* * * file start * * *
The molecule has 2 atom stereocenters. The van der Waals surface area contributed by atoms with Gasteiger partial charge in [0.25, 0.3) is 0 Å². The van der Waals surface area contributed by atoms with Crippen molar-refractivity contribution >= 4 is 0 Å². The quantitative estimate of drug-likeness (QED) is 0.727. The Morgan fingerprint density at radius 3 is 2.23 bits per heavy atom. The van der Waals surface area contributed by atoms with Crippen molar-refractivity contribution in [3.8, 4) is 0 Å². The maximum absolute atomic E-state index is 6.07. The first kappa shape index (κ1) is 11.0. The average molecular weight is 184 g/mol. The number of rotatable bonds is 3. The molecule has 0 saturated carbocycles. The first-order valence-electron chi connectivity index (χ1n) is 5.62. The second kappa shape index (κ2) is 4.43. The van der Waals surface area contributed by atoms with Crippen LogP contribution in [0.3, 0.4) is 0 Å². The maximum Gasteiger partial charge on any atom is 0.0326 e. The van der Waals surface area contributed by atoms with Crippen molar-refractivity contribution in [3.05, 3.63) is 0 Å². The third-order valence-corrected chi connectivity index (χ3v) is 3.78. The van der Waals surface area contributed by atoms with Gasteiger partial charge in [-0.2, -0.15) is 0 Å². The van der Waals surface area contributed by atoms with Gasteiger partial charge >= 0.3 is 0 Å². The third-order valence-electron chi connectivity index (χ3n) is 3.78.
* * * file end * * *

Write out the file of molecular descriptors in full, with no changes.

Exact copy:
The molecule has 2 atom stereocenters. The van der Waals surface area contributed by atoms with Gasteiger partial charge in [0.25, 0.3) is 0 Å². The van der Waals surface area contributed by atoms with Crippen molar-refractivity contribution >= 4 is 0 Å². The quantitative estimate of drug-likeness (QED) is 0.727. The Morgan fingerprint density at radius 3 is 2.23 bits per heavy atom. The van der Waals surface area contributed by atoms with Crippen molar-refractivity contribution in [3.8, 4) is 0 Å². The maximum absolute atomic E-state index is 6.07. The first kappa shape index (κ1) is 11.0. The average molecular weight is 184 g/mol. The number of rotatable bonds is 3. The molecule has 0 saturated carbocycles. The first-order valence-electron chi connectivity index (χ1n) is 5.62. The second kappa shape index (κ2) is 4.43. The van der Waals surface area contributed by atoms with Crippen LogP contribution in [0.3, 0.4) is 0 Å². The maximum Gasteiger partial charge on any atom is 0.0326 e. The van der Waals surface area contributed by atoms with Crippen molar-refractivity contribution in [3.05, 3.63) is 0 Å². The third-order valence-corrected chi connectivity index (χ3v) is 3.78. The van der Waals surface area contributed by atoms with Gasteiger partial charge in [-0.2, -0.15) is 0 Å². The van der Waals surface area contributed by atoms with Gasteiger partial charge >= 0.3 is 0 Å². The third-order valence-electron chi connectivity index (χ3n) is 3.78.